MICOG, MS - Obstetrics and Gynaecology, MBBS
What exactly happens during menopause?
You may have heard the word menopause mentioned by women with both excitement and trepidation; excitement because menopause means the end of painful and annoying periods, but trepidation, because it comes along with uncomfortable symptoms and also means the end of a woman's fertility.
A woman officially goes through menopause twelve months after her last cycle. In other words, if you don't have a period for twelve months, you are considered to be in menopause. While the age that this happens often varies, the average age is 51 years.
Menopause is a natural process that, on average, takes four years to complete. During the process, a woman's ovaries get smaller and eventually stop producing the hormones estrogen and progesterone.
Since these hormones control the menstrual cycle, once they are not produced anymore, the eggs become depleted and eventually she is no longer able to get pregnant.
The different stages of menopause are:
Perimenopause, during which your periods become irregular but don't stop. Perimenopause usually occurs to women in their late 40s, along with uncomfortable symptoms such as the famed 'hot flashes' (a quick feeling of heat sometimes accompanied by a flushed face and sweating), lower energy, vaginal dryness, sleep problems, night sweats, and changes in metabolism and mood. While you may be in the early stage of menopause, don't think you cannot get pregnant because you can! if you don't want to become pregnant, we recommend that you use some form of birth control to be safe.
Menopause. Menopause can really only be determined after the fact and since it starts 12 months after your last period. The same symptoms that can occur during perimenopause can also occur during menopause.
Postmenopause, a stage that lasts for a woman's entire life after menopause. Unfortunately, a recent study found that women can experience symptoms of menopause for an average of 4.5 years after their last period, so don't be surprised if you have hot flashes even while you are postmenopausal.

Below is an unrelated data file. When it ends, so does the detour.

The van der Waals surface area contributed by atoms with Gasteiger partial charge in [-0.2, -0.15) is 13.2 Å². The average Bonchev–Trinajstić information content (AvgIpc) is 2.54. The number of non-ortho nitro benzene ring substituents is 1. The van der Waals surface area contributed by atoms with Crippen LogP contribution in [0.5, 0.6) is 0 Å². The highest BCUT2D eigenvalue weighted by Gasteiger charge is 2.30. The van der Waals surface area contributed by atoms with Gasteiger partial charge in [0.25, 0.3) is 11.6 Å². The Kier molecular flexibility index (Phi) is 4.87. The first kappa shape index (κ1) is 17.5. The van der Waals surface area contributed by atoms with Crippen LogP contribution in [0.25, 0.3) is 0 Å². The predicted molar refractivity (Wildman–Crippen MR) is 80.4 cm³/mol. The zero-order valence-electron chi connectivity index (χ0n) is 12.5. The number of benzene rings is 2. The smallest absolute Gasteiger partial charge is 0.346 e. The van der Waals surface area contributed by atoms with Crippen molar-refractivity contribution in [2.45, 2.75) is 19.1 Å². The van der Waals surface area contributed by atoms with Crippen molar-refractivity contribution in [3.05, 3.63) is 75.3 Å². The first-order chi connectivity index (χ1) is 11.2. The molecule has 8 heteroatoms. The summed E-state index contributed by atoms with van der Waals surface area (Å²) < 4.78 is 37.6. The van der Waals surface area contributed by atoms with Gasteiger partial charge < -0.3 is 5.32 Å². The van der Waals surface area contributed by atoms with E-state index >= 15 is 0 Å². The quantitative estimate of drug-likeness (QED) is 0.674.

What can you do to relieve symptoms?
To clarify, menopause doesn't need treatment it's a natural part of life! but the symptoms can be uncomfortable, so there is no reason you shouldn't seek to relieve them, especially if the symptoms interfere with the quality of your life. So what can you do?
Maintain a healthy diet and regular exercise
Kick your bad habits, such as smoking and drinking a lot of alcohol
Avoid caffeine (caffeine often triggers hot flashes)
Remain sexually active! it can help preserve the lining of the vagina
Talk to your doctor about a prescription medication for hot flashes
Other causes of menopause: other causes of menopause (or early menopause) can be a hysterectomy, chemotherapy or radiation therapy, chronic diseases or primary ovarian insufficiency. If this describes your situation, speak to your doctor about how to relieve your symptoms. You should also speak to your doctor if you experience any vaginal bleeding in your postmenopausal state.
Your sex life after menopause
Just because you no longer get your period doesn't mean you can't have sex. In fact, some women report an increased sex drive after menopause, because they don't have the same anxiety about getting pregnant. On the other hand, other women report a decreased sex drive, which can be due to any number of reasons, including vaginal dryness, sleep problems, medications, depression, or more difficulty getting aroused. These symptoms, however, are able to be treated, if there is a will.